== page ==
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EU Extends Organic Diet Derogation

04 January 2012

ANALYSIS - In a unique case, the EU has decided to extend the derogation allowing five per cent non-organic feed ingredients within organic pig and poultry diets, writes Charlotte Johnston, editor of ThePoultrySite.

Until the end of last year, producers were able to feed five per cent of non-organic feed to organic pigs and poultry.

However as of 1 January 2012, European legislation was set to come into play which would have meant that all organic poultry and pig producers would have to have fed 100 per cent organic feed.

Instead, the European Commission has said that it will extend the derogation, after the industry expressed concerns for animal welfare.

Ruth Mason, Food Chain Advisor at the National Farmers' Union (NFU) in England, said that there is not sufficient quantity or quality organic feed to allow producers to feed a 100 per cent organic diet.

"Sourcing high protein products, which are particularly important in poultry layer diets, is difficult. Particularly when coupled with the regional sourcing regulations that are due to be implemented."

EU legislation is also set to require that monogastric farmers source 20 per cent of feed from their own holding or region.

With this in mind, the NFU, the International Federation of Organic Agriculture Movements (IFOAM) and industry representatives in other EU countries have lobbied hard for the Commission to extend the derogation on grounds of welfare.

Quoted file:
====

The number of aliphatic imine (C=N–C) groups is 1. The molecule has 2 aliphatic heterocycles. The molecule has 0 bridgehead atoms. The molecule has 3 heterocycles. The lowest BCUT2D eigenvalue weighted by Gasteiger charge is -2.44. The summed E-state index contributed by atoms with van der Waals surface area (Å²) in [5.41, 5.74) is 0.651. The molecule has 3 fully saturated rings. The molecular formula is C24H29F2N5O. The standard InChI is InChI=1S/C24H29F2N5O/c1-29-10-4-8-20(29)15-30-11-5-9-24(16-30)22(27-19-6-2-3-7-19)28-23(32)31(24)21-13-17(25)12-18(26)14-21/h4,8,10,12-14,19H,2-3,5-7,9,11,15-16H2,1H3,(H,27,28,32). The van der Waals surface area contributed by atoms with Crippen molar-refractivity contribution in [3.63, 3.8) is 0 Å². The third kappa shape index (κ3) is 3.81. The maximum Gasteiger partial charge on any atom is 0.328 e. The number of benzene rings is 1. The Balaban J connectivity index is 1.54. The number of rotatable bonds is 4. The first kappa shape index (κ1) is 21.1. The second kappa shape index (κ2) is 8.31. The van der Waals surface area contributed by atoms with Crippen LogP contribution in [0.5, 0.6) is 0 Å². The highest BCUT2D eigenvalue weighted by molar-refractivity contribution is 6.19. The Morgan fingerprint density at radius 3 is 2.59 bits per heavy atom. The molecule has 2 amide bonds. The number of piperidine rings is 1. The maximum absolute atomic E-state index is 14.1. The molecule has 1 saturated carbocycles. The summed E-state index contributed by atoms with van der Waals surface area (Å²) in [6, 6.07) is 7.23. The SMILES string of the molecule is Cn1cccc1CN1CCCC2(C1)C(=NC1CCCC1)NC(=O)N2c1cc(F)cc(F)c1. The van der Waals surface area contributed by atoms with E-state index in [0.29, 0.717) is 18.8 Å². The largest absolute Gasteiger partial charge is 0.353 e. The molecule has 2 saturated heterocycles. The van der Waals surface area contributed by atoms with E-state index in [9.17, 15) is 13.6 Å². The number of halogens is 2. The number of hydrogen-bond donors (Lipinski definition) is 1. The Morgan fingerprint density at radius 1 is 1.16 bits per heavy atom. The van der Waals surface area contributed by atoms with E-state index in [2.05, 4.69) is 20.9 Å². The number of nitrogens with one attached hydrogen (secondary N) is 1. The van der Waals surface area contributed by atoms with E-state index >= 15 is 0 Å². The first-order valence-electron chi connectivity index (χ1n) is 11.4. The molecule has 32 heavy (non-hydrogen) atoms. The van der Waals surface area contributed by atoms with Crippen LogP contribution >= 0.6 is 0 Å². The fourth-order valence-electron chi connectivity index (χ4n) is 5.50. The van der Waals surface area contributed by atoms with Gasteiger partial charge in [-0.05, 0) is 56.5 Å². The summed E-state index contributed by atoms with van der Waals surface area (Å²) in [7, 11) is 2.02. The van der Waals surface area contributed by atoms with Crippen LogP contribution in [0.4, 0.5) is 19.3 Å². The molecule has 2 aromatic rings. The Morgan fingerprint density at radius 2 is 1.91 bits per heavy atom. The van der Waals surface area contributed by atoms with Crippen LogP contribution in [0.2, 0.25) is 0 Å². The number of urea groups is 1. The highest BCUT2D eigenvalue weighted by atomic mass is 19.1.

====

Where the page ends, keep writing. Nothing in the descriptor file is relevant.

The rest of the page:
Feeding animals lower quality diets could lead to stress on nutritional requirements which would significantly impact animal welfare, as well as potentially damage the organic brand.

The Commission also based their decision to extend the derogation on advice from the EU Organic Expert Group.

The NFU is also advising the Commission to improve research in this area, in order to ensure that the industry is ready for change when the extension ends.

Legislation to extend the derogation has not yet been passed – it is expected to be completed at the end of February/early March 2012 and will be applied retrospectively.

It is likely the extension will be until the end of 2014, giving producers another three years until 100 per cent organic diets are required.

Charlotte Johnston, Editor

Charlotte Johnston - Editor



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